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Dollars and (No) Sense: Morrison Government Announces Removal of HECS for Low-Performing Students

By August 14, 2020 No Comments

You thought the recent fee hikes were an attack on students? There’s a whole lot more coming.

Yesterday, Dan Tehan MP, the Minister for Education announced a new ‘Graduate Ready’ education legislation, which they described as, “Requiring that universities ensure that all students are academically suitable for their course of enrolment, and that students are engaged with the course and maintaining a reasonable completion rate.”

Essentially, if you fail 50% of 8 or more subjects during your degree, you will lose your HECS funding access and will have to pay for your courses upfront rather than differing the cost. You can only keep your place if you have a justifiable reason for failing the classes, although Tehan did not clarify what the criteria of this reasoning would be in the press release.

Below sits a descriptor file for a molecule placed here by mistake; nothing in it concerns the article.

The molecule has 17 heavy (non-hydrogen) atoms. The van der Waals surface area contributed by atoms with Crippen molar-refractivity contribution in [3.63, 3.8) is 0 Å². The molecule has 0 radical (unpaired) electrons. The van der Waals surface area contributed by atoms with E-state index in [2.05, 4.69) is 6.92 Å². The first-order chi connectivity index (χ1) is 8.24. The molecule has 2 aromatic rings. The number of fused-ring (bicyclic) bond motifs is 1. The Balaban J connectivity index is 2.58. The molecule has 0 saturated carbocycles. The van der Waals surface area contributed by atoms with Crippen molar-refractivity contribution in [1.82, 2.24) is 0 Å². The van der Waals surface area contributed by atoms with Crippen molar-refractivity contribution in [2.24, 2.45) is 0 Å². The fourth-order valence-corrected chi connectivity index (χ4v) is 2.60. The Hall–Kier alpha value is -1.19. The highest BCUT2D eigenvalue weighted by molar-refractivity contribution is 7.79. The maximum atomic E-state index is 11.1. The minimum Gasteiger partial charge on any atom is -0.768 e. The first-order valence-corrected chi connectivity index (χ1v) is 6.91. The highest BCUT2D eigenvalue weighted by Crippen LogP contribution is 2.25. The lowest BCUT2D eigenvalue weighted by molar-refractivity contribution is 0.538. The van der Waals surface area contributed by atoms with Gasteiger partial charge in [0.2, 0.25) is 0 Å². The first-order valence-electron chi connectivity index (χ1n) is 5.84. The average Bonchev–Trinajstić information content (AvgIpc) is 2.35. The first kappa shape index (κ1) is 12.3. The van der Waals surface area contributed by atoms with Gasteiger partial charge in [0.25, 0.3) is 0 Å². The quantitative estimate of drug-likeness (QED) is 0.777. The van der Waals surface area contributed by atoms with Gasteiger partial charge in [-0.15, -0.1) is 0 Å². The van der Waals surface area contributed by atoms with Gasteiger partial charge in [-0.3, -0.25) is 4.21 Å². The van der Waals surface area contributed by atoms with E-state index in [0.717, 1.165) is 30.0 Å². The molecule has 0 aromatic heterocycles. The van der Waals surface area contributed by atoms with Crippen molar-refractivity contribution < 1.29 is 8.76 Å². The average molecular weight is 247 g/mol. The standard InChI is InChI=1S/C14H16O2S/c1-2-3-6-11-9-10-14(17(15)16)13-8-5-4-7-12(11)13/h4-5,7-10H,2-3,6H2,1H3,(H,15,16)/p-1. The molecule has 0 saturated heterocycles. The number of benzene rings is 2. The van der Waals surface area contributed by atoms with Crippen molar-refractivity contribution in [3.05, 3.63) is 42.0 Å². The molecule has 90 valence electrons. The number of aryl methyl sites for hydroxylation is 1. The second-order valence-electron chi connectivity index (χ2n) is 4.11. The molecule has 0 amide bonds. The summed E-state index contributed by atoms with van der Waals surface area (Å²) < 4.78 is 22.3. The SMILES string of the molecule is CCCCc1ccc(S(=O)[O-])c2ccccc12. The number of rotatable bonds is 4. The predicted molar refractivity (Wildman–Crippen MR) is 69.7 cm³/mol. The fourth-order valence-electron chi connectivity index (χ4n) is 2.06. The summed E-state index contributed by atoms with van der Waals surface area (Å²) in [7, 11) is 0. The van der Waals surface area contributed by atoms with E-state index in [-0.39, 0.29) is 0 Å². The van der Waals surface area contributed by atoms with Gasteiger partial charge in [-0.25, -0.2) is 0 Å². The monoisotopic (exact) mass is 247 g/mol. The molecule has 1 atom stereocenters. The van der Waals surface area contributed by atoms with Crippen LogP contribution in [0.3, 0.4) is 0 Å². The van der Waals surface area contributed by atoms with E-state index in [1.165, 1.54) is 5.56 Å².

This news has caused significant discourse in student communities as well as with the NUS.

In their statement, NUS “rejects the assertion from Minister Tehan that this package is “taking action to protect students and tax payers”. They went on to say that limited access to study, financial instability, mental health, disability and other complicating factors limit student success. NUS also clarified that incentivising success is a non-reliable way to ensure completion of degrees, as it will harm the wellbeing and success of students by using fear of punishment as a motivator.

With students contributions sent to rise considerably, this package announced by the Morrison Government appears to a safeguard for the government on debts that they themselves impose on students. This will also significantly effect low performing students, who may become priced out of a degree if they are unable to pay fees upfront.

The Australian advocacy group, End Rape on Campus Australia, commented on the announcement, saying that students who have been victims of sexual violence are more likely to fail at least half of the courses they take following their assault.

The NUS then went on to describe the scheme as “pay to play” university legislation.

Neither the Fee Hikes or HELP/HECS debts legislation has passed in parliament, these announcements are only for what the Morrison Government is proposing. More to come.

Em Readman

Em Readman

Em Readman is a writer from Brisbane, Australia. She is an editor of GLASS Magazine, and is completing a Bachelor of Business and a Bachelor of Fine Art.

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